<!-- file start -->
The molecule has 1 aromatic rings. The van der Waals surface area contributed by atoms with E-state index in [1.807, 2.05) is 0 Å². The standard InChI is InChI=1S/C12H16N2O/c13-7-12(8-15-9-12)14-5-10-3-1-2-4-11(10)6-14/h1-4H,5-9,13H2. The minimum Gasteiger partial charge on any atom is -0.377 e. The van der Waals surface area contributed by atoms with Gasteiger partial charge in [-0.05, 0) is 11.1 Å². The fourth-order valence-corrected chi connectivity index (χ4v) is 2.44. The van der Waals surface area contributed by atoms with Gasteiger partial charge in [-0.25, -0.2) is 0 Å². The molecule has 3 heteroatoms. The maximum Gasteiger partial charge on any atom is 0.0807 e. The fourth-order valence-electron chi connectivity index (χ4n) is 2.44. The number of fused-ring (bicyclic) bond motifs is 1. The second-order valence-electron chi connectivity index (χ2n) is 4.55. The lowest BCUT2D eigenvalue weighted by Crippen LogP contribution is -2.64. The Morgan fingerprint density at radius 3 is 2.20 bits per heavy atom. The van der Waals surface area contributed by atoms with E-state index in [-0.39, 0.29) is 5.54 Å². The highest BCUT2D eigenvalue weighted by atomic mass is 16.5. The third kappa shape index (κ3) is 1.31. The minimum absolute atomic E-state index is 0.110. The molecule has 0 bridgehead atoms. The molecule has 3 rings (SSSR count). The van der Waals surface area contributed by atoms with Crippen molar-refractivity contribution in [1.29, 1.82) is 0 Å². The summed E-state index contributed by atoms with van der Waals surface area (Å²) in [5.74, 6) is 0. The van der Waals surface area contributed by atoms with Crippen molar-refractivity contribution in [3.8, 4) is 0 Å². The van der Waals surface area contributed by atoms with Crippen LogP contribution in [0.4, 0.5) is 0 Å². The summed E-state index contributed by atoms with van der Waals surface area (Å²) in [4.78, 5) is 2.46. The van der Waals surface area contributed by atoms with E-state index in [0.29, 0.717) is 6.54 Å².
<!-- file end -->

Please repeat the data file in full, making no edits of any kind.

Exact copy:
The molecule has 1 aromatic rings. The van der Waals surface area contributed by atoms with E-state index in [1.807, 2.05) is 0 Å². The standard InChI is InChI=1S/C12H16N2O/c13-7-12(8-15-9-12)14-5-10-3-1-2-4-11(10)6-14/h1-4H,5-9,13H2. The minimum Gasteiger partial charge on any atom is -0.377 e. The van der Waals surface area contributed by atoms with Gasteiger partial charge in [-0.05, 0) is 11.1 Å². The fourth-order valence-corrected chi connectivity index (χ4v) is 2.44. The van der Waals surface area contributed by atoms with Gasteiger partial charge in [-0.25, -0.2) is 0 Å². The molecule has 3 heteroatoms. The maximum Gasteiger partial charge on any atom is 0.0807 e. The fourth-order valence-electron chi connectivity index (χ4n) is 2.44. The number of fused-ring (bicyclic) bond motifs is 1. The second-order valence-electron chi connectivity index (χ2n) is 4.55. The lowest BCUT2D eigenvalue weighted by Crippen LogP contribution is -2.64. The Morgan fingerprint density at radius 3 is 2.20 bits per heavy atom. The van der Waals surface area contributed by atoms with E-state index in [-0.39, 0.29) is 5.54 Å². The highest BCUT2D eigenvalue weighted by atomic mass is 16.5. The third kappa shape index (κ3) is 1.31. The minimum absolute atomic E-state index is 0.110. The molecule has 0 bridgehead atoms. The molecule has 3 rings (SSSR count). The van der Waals surface area contributed by atoms with Crippen molar-refractivity contribution in [1.29, 1.82) is 0 Å². The summed E-state index contributed by atoms with van der Waals surface area (Å²) in [5.74, 6) is 0. The van der Waals surface area contributed by atoms with Crippen molar-refractivity contribution in [3.8, 4) is 0 Å². The van der Waals surface area contributed by atoms with Crippen LogP contribution in [0.4, 0.5) is 0 Å². The summed E-state index contributed by atoms with van der Waals surface area (Å²) in [4.78, 5) is 2.46. The van der Waals surface area contributed by atoms with E-state index in [0.29, 0.717) is 6.54 Å².